Book review

‘Making India Awesome’: a weakipedia of what ails us and how to cure ourselves

Writing to the same audience as for his novels, Chetan Bhagat makes complex problems simple and solutions simplistic in his new book.

It’s on the shelves – the answer to the question of how to align our very diverse country with a fierce can-do attitude. Making India Awesome is an exceptional manual that gives the nation a chance to come together and make our country irrefutably awesome.

If you’ve grazed the cover longingly at the bookstore then you’ve made it into the top 4% of the country. That’s right, if you have shown any interest in this book, you can proudly say you are the lucky few to be a “caring objective Indian”.

If you aren’t reading this then you might belong to the 16% of Indians who are “caring but aligned”. But if you haven’t even made it that far, then ugh, you are among the not-so-elite 80% “self-focused indifferent Indians”. Look around you to check.

Chetan Bhagat – creator of these labels and discoverer of these well-researched statistics – has illustrated this national breakup with an infographic in case those numbers were confusing.

What it all means

Let’s get into the nitty-gritty then, shall we? To start with, CB has taken an extra step to empathise with his objective Indian readers by providing the dictionary definitions of the title. Yes that’s right, the definition for the words: “Making”, “India”, and “Awesome”. This has been done so that there’s absolutely no befuddlement about the scope of the book.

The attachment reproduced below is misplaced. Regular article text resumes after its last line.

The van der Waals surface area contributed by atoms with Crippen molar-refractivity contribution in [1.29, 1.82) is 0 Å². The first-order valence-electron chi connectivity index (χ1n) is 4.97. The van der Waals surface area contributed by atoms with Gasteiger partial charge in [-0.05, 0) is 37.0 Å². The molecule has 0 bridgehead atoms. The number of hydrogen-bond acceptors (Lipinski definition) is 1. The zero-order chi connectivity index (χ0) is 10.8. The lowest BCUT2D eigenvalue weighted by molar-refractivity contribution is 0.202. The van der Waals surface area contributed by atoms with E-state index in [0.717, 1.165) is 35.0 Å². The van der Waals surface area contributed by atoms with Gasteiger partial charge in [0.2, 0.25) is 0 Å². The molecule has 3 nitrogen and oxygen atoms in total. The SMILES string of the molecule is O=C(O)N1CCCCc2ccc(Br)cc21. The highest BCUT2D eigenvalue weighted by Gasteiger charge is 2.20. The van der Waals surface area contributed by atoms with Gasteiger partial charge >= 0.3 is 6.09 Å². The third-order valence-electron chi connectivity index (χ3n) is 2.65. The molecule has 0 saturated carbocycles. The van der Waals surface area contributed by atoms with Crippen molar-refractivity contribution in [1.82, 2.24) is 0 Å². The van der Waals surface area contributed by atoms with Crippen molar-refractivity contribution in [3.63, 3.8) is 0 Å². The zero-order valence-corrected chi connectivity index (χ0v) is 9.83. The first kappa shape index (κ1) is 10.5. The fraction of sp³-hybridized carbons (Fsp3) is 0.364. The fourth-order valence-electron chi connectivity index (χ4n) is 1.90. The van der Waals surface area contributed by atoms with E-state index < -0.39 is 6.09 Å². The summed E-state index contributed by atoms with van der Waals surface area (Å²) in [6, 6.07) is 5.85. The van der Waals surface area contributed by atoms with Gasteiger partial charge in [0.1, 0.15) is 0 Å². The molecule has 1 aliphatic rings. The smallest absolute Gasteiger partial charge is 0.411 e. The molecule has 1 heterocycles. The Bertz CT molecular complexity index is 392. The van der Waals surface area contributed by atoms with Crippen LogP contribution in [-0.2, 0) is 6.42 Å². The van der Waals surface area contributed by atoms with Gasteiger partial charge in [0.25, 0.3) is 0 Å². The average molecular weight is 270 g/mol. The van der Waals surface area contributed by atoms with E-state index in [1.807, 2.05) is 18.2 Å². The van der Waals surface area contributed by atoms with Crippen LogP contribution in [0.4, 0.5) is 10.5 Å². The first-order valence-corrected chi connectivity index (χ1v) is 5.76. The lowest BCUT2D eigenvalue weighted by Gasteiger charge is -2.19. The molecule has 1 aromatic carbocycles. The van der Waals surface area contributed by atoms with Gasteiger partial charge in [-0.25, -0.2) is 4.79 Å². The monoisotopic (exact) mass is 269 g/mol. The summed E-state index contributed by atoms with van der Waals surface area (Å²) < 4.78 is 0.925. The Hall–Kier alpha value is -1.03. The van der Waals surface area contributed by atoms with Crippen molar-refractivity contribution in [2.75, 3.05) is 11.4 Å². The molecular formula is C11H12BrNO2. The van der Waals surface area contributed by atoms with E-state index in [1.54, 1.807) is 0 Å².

As the country’s bestselling English fiction author, known for novels that cover heartache and disillusionment experienced by urban, small town youth, CB has now taken things to the next level. He’s walking the talk with this book – a comprehensive but friendly discussion detailing the fault lines in our country.

Bhagat links our micro-mentalities with big time bad things – all in 189 pages. Listen I won’t give away the plot (India lives happily ever after, crap, I couldn’t help it, sorry) but CB does make one thing clear: he doesn’t discuss issues without giving solutions.

This is where the bite for your buck comes in, for on these pages lie certified solutions to India’s biggest downers, like gender politics, corruption, minority rights, free speech, politics, Modi’s obsession with fine-tailored clothing, and our collective nasty habit of being hypocrites.

Here’s the cheat sheet